June 21, 2024
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June 21, 2024
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The Rosh HaYeshiva, Hagaon Harav Dovid Feinstein, zt”l

Glimpses of his day-to-day life on the occasion of his first yahrzeit.

It is 8:30 a.m. Shabbat morning and the Rosh Yeshivah emerges, as he does, like clockwork, every week, from the side door of his apartment block, impeccably dressed in his Shabbat best and strolls calmly yet determinedly through the building’s gardens to Grand Street.

There he is met by one or two of his students, who have been waiting since early morning to walk alongside him as he makes his way to Mesivtha Tifereth Jerusalem for morning services. They pepper him with questions on random matters of halacha, as others join the procession from neighboring apartment houses to listen in on the conversation initiated by the early birds.

Sometimes the Rosh Yeshiva digresses to tell a fascinating story about his early youth in Russia, as when he watched his father, Rav Moshe, zt”l, climb the rungs of a tall telephone tower to make an overseas call to America, or about his memories of growing up on the Lower East Side, where immigrants who had recently arrived from war-torn Europe would sell their wares from pushcarts on street corners, which was the only way for them to earn a living without working on Shabbat. Or he’d point to the post office building on East Broadway, from where Jewish employees would cross the street in droves on Yom Kippur to join in the Neilah service at the yeshiva.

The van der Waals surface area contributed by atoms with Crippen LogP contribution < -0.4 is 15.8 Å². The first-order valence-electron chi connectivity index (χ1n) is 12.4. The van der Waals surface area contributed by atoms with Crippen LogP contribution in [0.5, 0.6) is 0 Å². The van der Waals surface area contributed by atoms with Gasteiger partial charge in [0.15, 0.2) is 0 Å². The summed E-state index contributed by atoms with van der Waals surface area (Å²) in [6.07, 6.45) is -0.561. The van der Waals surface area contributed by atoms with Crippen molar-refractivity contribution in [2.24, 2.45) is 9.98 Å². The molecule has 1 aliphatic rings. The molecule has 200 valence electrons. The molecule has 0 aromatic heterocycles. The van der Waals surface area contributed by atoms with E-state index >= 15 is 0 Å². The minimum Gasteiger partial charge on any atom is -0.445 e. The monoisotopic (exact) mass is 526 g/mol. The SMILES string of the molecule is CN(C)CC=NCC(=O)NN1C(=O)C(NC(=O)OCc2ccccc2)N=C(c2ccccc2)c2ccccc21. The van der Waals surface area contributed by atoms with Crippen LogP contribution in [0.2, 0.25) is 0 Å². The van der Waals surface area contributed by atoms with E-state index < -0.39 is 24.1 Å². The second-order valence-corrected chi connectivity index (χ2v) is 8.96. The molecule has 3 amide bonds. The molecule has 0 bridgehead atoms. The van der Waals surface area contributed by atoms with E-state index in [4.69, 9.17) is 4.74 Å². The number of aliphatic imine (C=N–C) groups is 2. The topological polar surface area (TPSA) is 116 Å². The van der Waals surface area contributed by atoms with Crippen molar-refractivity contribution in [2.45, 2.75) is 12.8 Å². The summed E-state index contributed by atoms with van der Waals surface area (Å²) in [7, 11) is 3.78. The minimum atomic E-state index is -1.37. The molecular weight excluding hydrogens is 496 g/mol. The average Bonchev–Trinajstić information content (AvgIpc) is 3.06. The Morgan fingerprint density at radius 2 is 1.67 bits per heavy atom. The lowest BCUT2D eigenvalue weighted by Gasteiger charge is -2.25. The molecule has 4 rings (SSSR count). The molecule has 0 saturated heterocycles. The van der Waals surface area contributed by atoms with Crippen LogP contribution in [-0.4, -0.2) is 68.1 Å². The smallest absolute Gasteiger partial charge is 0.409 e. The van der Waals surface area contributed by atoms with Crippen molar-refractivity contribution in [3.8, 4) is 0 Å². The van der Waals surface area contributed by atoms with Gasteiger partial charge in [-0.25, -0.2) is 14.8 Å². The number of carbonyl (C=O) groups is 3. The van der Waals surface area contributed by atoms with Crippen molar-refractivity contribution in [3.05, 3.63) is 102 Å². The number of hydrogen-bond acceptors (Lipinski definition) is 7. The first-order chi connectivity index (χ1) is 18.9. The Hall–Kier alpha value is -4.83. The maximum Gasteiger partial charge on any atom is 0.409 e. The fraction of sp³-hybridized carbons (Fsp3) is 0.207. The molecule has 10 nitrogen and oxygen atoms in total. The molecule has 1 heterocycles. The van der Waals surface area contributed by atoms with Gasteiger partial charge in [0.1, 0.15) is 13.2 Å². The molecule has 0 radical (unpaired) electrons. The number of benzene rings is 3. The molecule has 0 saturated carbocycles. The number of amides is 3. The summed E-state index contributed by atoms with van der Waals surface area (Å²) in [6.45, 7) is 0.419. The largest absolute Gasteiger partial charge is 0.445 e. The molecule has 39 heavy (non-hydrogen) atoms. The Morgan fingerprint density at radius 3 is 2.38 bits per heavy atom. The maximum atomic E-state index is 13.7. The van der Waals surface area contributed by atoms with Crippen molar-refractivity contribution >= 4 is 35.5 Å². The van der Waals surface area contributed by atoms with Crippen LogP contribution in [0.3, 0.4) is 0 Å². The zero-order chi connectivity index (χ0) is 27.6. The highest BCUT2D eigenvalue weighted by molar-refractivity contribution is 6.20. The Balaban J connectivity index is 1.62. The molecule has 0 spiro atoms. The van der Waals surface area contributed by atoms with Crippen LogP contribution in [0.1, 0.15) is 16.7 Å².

It is now almost 9 a.m. and the Rosh Yeshiva climbs the steps to the beit hamidrash. The entourage respectfully retreats as he makes his way to his desk and chair, next to the empty and hallowed seat of his late father zt”l, for a few moments of coveted, undisturbed study before the service begins. As he sits there, always the first to arrive, the beit hamidrash slowly fills up with a medley of students, local ba’alei batim from the Lower East Side and visitors from afar, who have made special arrangements to spend a Shabbat in the company of this great man.

The Rosh Yeshiva, now nearing 90, climbs the steps to the aron hakodesh, carefully lifts out the sefer Torah and cradles it in his arms as he carries it up to the bimah, where he lovingly sets it down. He takes up his post on the right, from where he will oversee the Torah reading. He turns, with that irresistible smile, to call up congregants, all of whose names he knows by heart, to recite the Torah blessings. When they are done, he thanks them whole-heartedly, as if they have just accorded him the greatest favor in the world.

At the end of the service, the Rosh Yeshiva stands by his desk and shakes the hand of each of the congregants as they file by, sending each one of them off with a personal greeting. He then dons his hat and coat as he slowly makes his way out, often the last to leave, before he treks back home to his apartment at the corner of the FDR.